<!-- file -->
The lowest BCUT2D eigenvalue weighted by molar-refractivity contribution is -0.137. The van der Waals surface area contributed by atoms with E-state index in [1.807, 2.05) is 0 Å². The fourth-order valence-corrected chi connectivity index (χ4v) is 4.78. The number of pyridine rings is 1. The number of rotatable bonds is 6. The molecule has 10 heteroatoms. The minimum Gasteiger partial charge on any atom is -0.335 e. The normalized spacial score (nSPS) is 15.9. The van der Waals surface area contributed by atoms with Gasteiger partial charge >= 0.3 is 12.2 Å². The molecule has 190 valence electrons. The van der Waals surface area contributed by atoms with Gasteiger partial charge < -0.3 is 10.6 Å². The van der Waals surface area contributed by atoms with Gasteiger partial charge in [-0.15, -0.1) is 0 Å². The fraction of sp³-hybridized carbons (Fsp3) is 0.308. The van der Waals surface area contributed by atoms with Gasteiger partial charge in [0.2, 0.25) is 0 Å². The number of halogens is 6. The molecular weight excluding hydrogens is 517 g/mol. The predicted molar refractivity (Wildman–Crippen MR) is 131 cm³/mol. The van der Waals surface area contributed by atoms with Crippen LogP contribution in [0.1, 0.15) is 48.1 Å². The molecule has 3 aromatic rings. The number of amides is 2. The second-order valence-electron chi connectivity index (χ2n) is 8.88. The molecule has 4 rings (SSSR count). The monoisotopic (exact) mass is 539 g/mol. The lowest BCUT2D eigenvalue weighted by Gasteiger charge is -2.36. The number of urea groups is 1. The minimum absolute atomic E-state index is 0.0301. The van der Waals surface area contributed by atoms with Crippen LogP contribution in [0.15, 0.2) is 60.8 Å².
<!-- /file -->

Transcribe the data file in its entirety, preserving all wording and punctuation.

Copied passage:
The lowest BCUT2D eigenvalue weighted by molar-refractivity contribution is -0.137. The van der Waals surface area contributed by atoms with E-state index in [1.807, 2.05) is 0 Å². The fourth-order valence-corrected chi connectivity index (χ4v) is 4.78. The number of pyridine rings is 1. The number of rotatable bonds is 6. The molecule has 10 heteroatoms. The minimum Gasteiger partial charge on any atom is -0.335 e. The normalized spacial score (nSPS) is 15.9. The van der Waals surface area contributed by atoms with Gasteiger partial charge >= 0.3 is 12.2 Å². The molecule has 190 valence electrons. The van der Waals surface area contributed by atoms with Gasteiger partial charge < -0.3 is 10.6 Å². The van der Waals surface area contributed by atoms with Gasteiger partial charge in [-0.15, -0.1) is 0 Å². The fraction of sp³-hybridized carbons (Fsp3) is 0.308. The van der Waals surface area contributed by atoms with Gasteiger partial charge in [0.2, 0.25) is 0 Å². The number of halogens is 6. The molecular weight excluding hydrogens is 517 g/mol. The predicted molar refractivity (Wildman–Crippen MR) is 131 cm³/mol. The van der Waals surface area contributed by atoms with Crippen LogP contribution in [0.1, 0.15) is 48.1 Å². The molecule has 3 aromatic rings. The number of amides is 2. The second-order valence-electron chi connectivity index (χ2n) is 8.88. The molecule has 4 rings (SSSR count). The monoisotopic (exact) mass is 539 g/mol. The lowest BCUT2D eigenvalue weighted by Gasteiger charge is -2.36. The number of urea groups is 1. The minimum absolute atomic E-state index is 0.0301. The van der Waals surface area contributed by atoms with Crippen LogP contribution in [0.15, 0.2) is 60.8 Å².